Time flies when you’re on the subway.
Photographer Fiona Gardner and writer Amy Zimmer tracked down transit-themed beauty pageant winners — whose visages appeared on train ad spaces — going as far back as 1941 to see how “Mad Men”-era girls grew up to become today’s women.
The camera and pen duo started their project after seeing a New York Post article about the contest, which lasted until 1976.
“We were looking at all these pictures of these women and wondering what had happened to them,” said Gardner.
Out of the roughly 200 Miss Subway winners, Gardner and Zimmer collected 147 original posters, photographing of and interviewing 41 of the 50 women they tracked down.
The changes in the beauty queens’ lives amazed them.
“If you look at the posters, one of the things you see is a trajectory,” said Gardner, noting that the short descriptive blurbs accompanying subway car ads were reflections of the passing decades.
The 1940s show women at work in war plants and the 1950s depict homemakers — but the ads of the 1960s and the 1970s showed girls with bigger ambitions.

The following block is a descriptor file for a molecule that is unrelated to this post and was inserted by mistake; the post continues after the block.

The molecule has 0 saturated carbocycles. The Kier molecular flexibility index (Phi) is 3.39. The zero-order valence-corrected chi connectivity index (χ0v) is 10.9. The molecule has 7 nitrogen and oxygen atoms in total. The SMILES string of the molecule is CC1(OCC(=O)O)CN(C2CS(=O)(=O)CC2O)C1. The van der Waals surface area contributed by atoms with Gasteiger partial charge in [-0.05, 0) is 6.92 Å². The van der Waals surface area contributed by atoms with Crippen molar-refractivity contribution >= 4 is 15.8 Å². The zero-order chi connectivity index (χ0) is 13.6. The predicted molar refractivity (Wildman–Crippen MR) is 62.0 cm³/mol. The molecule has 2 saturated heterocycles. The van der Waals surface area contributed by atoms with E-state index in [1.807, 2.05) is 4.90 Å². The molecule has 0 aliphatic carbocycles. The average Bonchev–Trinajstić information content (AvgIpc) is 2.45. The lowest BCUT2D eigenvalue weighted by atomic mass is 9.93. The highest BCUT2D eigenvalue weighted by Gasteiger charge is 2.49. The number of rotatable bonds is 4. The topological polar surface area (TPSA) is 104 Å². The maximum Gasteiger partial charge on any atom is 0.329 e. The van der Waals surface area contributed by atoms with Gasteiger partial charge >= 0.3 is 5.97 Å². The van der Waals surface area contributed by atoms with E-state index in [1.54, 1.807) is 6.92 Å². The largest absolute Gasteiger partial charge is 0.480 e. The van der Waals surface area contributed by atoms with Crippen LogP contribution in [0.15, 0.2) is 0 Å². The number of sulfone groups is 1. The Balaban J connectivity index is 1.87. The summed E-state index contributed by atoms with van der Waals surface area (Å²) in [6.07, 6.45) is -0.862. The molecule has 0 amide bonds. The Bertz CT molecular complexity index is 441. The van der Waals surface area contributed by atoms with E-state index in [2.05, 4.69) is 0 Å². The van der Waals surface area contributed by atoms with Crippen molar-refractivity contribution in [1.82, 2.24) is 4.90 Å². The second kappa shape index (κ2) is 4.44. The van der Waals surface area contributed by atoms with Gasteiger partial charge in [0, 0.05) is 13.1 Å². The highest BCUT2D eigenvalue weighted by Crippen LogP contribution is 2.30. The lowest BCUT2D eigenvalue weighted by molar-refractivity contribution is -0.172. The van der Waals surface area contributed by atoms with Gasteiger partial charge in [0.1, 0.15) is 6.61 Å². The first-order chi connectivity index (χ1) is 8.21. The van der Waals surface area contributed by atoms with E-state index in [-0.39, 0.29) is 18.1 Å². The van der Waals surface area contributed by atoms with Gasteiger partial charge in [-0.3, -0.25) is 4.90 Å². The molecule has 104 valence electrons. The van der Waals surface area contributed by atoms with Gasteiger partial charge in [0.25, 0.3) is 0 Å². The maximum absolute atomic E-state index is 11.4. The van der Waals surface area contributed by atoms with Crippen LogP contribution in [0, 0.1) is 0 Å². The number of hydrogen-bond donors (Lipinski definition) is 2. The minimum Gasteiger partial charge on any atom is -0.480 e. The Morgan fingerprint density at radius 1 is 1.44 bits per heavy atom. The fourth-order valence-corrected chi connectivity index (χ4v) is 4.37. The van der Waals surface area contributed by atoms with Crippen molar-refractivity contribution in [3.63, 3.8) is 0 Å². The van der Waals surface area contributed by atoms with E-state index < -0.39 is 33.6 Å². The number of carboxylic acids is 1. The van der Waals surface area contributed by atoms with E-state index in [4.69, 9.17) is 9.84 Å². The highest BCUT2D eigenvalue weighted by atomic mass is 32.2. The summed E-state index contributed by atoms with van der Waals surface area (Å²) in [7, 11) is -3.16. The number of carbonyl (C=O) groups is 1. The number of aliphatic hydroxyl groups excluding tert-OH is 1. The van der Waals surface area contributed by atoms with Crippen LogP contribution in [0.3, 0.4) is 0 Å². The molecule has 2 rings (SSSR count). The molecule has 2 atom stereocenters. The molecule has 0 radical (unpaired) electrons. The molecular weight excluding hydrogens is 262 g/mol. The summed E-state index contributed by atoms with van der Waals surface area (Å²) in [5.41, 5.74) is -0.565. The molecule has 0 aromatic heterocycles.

“But when you look closer, it’s more nuanced than that,” she said.
For one, the contest itself changed. In its early years, the John Powers Advertising company accepted headshots and decided whose image got to ride the trains for a month or two. But in the mid-1960s, the process became more democratic. Contestants faces were put on bills, and people sent in postcards to vote. And it embraced integration early on, debuting its first black Miss Subway in 1948 — the same year Jackie Robinson joined the Brooklyn Dodgers.
But progress didn’t always come easy — some of the ads were steeped in the exist norms of the time. For instance, Enid Berkowitz-Schwarzbaum, who became Miss Subway in July 1946 while an art student at Hunter College, suffered the indignity of having an advertising rep write she was “plugging for a B.A., but would settle for an M-R-S.”
Berkowitz-Schwarzbaum, who now resides in Queens, ended up an honors student who also ran an art collective near Union Square in the 1960s and later worked on Wall Street.
Many of the city-spanning beauties went on to incredible careers, becoming lawyers, nurses, pilots, and even secret agents.
“These were very working class women and what the Miss Subways contest did is single out all these women when they were young when they were living in a city of millions of people, and gave them a boost of confidence,” said Gardner.
Miss Subway Exhibit at the New York Transit Museum (130 Livingston St. between Schermerhorn Street and Boerum Place in Downtown, (718) 694–1600, www.mta.in
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